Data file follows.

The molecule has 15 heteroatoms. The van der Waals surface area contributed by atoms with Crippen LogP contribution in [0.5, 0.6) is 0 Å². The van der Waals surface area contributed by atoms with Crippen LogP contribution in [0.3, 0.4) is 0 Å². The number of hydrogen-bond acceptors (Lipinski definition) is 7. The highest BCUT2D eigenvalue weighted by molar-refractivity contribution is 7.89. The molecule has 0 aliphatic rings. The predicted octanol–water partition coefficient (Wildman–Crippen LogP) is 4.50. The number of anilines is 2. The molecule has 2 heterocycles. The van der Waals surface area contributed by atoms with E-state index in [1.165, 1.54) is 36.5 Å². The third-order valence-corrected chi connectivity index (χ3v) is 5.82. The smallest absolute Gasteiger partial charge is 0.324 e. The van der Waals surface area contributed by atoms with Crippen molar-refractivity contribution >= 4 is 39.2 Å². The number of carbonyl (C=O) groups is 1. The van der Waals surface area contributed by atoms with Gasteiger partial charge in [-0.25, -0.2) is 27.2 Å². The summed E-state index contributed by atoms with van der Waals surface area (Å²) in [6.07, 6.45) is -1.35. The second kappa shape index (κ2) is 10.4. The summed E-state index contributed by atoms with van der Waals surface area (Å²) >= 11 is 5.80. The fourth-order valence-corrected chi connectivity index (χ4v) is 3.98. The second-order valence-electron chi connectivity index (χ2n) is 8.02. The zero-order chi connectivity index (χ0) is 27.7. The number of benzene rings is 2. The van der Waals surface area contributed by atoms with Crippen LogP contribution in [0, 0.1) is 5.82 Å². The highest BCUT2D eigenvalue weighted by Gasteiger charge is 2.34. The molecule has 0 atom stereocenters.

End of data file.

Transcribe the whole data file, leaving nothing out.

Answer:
The molecule has 15 heteroatoms. The van der Waals surface area contributed by atoms with Crippen LogP contribution in [0.5, 0.6) is 0 Å². The van der Waals surface area contributed by atoms with Crippen LogP contribution in [0.3, 0.4) is 0 Å². The number of hydrogen-bond acceptors (Lipinski definition) is 7. The highest BCUT2D eigenvalue weighted by molar-refractivity contribution is 7.89. The molecule has 0 aliphatic rings. The predicted octanol–water partition coefficient (Wildman–Crippen LogP) is 4.50. The number of anilines is 2. The molecule has 2 heterocycles. The van der Waals surface area contributed by atoms with E-state index in [1.165, 1.54) is 36.5 Å². The third-order valence-corrected chi connectivity index (χ3v) is 5.82. The smallest absolute Gasteiger partial charge is 0.324 e. The van der Waals surface area contributed by atoms with Crippen molar-refractivity contribution >= 4 is 39.2 Å². The number of carbonyl (C=O) groups is 1. The van der Waals surface area contributed by atoms with Gasteiger partial charge in [-0.25, -0.2) is 27.2 Å². The summed E-state index contributed by atoms with van der Waals surface area (Å²) in [6.07, 6.45) is -1.35. The second kappa shape index (κ2) is 10.4. The summed E-state index contributed by atoms with van der Waals surface area (Å²) >= 11 is 5.80. The fourth-order valence-corrected chi connectivity index (χ4v) is 3.98. The second-order valence-electron chi connectivity index (χ2n) is 8.02. The zero-order chi connectivity index (χ0) is 27.7. The number of benzene rings is 2. The van der Waals surface area contributed by atoms with Crippen LogP contribution in [0, 0.1) is 5.82 Å². The highest BCUT2D eigenvalue weighted by Gasteiger charge is 2.34. The molecule has 0 atom stereocenters.